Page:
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⭐️ Book Review: Medusa by Katherine Marsh

Confession time! I didn't go through a Greek mythology phase as a kid. I have a friend who proudly "doesn't read books with maps in the front," and I have to admit a similar aversion to allegorical adventures may be at the root of my detachment from the Greeks. I didn't become a fan of the fantasy genre until I was well into adulthood and, even then, my tastes tend to lean more towards the sci-fi end of that spectrum, preferring books with more magic than metaphor. Full disclosure: I still can't get through anything by Tolkien. I know, y'all. I know.

Of course, I've taught many young people, for whom Greek mythology represented a rich and fantastical escape into worlds and perils unmatched. Indeed, I was a middle school librarian during what Taylor Swift might call her Percy Jackson Era™️. And while I read all those books so that I could discuss them with kids, I never felt like Greek mythology was for people like me - which might be because Greek mythology really isn't for people like me! To say that the world in which these myths exists is especially unfair to women (and other marginalized communities) would be an understatement. I mean, let's be real, y'all. Ever deferential to their male counterparts, even the most powerful of Greek goddesses were no match for the patriarchy.

Enter Katherine Marsh's new feminist take on Greek mythology: Medusa - the first in a three part series that offers a contemporary spin on both the classic myths and how they center (white) male power. Spoiler alert: I'm in love with this book. But more on that later.

As the story opens, 7th grader Ava Baldwin is having trouble controlling, well... everything! Calling her "too intense," Ava's best friends have abandoned her for a more popular crowd. Her teachers constantly compare her to Jax - her older brother who seems to do everything perfectly. Even her unruly brown curls can't seem to do the one thing Ava's mother wants most: for Ava to remain in control and keep her emotions in check - even as the urge to use her voice grows harder and harder to ignore.

When Ava is finally pushed to her limit by an obnoxious classmate who uses his male privilege to undermine and embarrass her, Ava's outrage literally freezes him (briefly) in his tracks! And while everyone, including her parents, seems to think the incident is a seizure, Ava isn't so sure. Still, when her mother suddenly enrolls both Ava and Jax in the Accademia del Forte, (a boarding school in Italy that was founded by Zeus, Poseidon and Hades), Ava can't help but be relieved. After all, while she may have mixed feelings about leaving home, the chance for a "middle school do-over" seems too good to be true.

And at first, life at the Accademia del Forte is everything Ava could have hoped for. It doesn't take long for her to position herself as a top student. For the first time in their lives, teachers begin comparing Jax to her - instead of the other way around! Ava's knowledge and understanding of Greek mythology is not only praised, but she's chosen for special opportunities as a result. But more importantly, Ava quickly begins making new friends at the Accademia who find her intensity endearing and appreciate her for who she is.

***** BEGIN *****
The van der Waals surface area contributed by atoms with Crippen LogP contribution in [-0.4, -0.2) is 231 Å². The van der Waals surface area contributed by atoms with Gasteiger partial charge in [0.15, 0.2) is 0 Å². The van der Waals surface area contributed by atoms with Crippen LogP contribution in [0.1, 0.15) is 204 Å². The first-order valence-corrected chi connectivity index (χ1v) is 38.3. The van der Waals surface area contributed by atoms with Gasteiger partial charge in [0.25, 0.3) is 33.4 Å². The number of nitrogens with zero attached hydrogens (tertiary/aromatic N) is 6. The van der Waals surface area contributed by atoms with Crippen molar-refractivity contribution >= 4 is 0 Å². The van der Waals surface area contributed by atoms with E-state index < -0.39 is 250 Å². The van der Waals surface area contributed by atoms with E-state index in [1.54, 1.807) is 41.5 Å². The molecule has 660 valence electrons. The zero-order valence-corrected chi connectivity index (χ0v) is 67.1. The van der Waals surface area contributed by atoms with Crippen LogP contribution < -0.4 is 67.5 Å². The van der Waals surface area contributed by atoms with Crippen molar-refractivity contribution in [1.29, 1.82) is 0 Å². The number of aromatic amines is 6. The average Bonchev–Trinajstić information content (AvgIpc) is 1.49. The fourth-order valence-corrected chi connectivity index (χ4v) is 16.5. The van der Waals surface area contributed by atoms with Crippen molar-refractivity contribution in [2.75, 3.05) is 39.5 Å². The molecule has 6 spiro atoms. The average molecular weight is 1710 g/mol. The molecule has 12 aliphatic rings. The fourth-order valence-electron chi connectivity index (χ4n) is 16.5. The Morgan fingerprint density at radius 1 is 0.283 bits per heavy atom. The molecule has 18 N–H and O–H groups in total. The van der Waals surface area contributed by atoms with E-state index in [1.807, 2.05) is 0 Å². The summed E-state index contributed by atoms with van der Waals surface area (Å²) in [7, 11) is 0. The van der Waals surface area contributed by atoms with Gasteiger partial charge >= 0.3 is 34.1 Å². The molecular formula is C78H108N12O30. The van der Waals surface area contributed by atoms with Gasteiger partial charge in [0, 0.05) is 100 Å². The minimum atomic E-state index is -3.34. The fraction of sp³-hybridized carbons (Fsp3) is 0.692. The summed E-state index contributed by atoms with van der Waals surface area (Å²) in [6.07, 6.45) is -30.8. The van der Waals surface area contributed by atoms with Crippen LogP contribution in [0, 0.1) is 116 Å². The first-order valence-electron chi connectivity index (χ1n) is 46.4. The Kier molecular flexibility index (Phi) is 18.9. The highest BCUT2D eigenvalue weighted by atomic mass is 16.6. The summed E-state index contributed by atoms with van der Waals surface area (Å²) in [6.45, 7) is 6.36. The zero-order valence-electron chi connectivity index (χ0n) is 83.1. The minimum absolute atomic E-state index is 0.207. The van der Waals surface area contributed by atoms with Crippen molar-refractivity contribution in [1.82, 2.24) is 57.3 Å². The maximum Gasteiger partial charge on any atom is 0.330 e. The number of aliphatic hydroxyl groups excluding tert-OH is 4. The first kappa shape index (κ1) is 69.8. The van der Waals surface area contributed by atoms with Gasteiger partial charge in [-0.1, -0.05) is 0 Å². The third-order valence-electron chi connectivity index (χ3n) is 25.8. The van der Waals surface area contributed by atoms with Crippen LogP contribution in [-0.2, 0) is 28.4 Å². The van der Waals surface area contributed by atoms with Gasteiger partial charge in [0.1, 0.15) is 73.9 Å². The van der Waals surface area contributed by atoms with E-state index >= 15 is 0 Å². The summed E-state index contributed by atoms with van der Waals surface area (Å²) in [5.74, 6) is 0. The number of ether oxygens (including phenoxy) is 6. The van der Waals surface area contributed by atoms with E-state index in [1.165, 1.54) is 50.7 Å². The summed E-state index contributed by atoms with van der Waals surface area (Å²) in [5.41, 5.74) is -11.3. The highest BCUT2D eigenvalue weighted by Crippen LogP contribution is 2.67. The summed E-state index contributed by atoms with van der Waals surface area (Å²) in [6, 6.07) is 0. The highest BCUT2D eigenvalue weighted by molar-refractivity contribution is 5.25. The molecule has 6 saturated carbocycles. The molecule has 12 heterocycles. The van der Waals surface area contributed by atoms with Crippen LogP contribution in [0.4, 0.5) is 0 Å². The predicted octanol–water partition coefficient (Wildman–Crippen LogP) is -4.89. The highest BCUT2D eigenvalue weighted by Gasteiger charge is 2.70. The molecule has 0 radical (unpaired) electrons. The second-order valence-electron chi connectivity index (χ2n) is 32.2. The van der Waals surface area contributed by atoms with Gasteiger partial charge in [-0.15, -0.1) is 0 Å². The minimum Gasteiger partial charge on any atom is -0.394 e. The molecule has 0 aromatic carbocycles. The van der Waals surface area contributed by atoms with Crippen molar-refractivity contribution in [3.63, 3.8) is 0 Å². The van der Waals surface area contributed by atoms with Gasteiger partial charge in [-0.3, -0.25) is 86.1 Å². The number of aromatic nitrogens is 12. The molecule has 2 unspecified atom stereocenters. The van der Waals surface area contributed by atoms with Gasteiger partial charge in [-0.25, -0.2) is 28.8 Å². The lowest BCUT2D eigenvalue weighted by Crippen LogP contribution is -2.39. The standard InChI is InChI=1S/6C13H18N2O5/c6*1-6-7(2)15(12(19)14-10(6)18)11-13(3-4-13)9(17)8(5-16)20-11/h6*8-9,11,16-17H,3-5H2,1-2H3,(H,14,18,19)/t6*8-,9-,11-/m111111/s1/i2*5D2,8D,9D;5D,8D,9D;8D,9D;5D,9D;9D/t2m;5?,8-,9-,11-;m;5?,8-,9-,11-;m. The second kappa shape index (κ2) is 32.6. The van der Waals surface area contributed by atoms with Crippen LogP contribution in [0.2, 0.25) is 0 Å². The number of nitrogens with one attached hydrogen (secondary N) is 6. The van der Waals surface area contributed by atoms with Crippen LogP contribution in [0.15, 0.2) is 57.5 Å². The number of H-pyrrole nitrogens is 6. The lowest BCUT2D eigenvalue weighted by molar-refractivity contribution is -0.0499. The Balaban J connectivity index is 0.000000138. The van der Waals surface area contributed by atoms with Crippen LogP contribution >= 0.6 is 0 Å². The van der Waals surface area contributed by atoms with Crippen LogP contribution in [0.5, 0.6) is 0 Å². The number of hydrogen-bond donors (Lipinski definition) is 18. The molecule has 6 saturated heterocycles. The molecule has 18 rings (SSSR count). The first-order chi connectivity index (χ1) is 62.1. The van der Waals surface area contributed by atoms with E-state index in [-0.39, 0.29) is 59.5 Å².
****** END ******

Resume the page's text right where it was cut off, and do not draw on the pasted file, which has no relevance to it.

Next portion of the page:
Naturally, there's one wrinkle, though.

When students are asked to take a DNA test in order to determine which Greek gods they might be related to, it's revealed that they've all been chosen to attend the Accademia because they are, in fact, the descendants of Greek monsters. This revelation not only means that Ava's worst fear of being related to Medusa is true, and that she has inherited Medusa's power to turn men to stone, it also means that the true purpose of the school is to help Ava and her friends ignore their "monstrous" impulses, cultivate the more desirable traits exhibited by the Gods and, in the process, keep their mouths shut.

Desperate to fit in and do the right thing, Ava tries to comply with all of the Accademia's rules - even when they seem unjust or when the history taught by her teachers appears revisionist. However, when one of her friends is cruelly silenced, simply for asking questions, Ava begins to realize that doing the right thing sometimes requires breaking the rules - especially when those rules were created to benefit some while harming others. What follows is an epic adventure in which Ava and her friends must work together, and use their new found powers, to find out the truth about Medusa and the other, so called, "monsters."

Like the best Pixar movies, Katherine Marsh's Medusa, is full of layers. On one level, Medusa is an adventurous romp - full of cliff-hangers and moments of authentic (if not truly scary) peril. On another level, Medusa is a story of friendship that reminds its young readers that the best way to carry heavy things is to ask for help. And on still another level, this first installment in The Myth of Monster's series is an exploration of the patriarchal society that is not only perpetuated by the Greek myths, but that also remains a facet of modern life. I love the way Ava's story provides a jumping off point for girls (and boys!) to explore the ways women and girls are often taught to shrink their personalities, voices and even their bodies in order to fit into society's expectations. But perhaps the thing I love most about this book is that it provides an entry point into a version of Greek mythology where everyone is welcome.


ISBN: 9780063303744

Publisher: Clarion

Publication: February 20, 2024

Audience: Ava and her friends are in the 7th grade, making this book the perfect choice for grades 6+. However, I also think readers as young as 4th and 5th grade will love this book, too.


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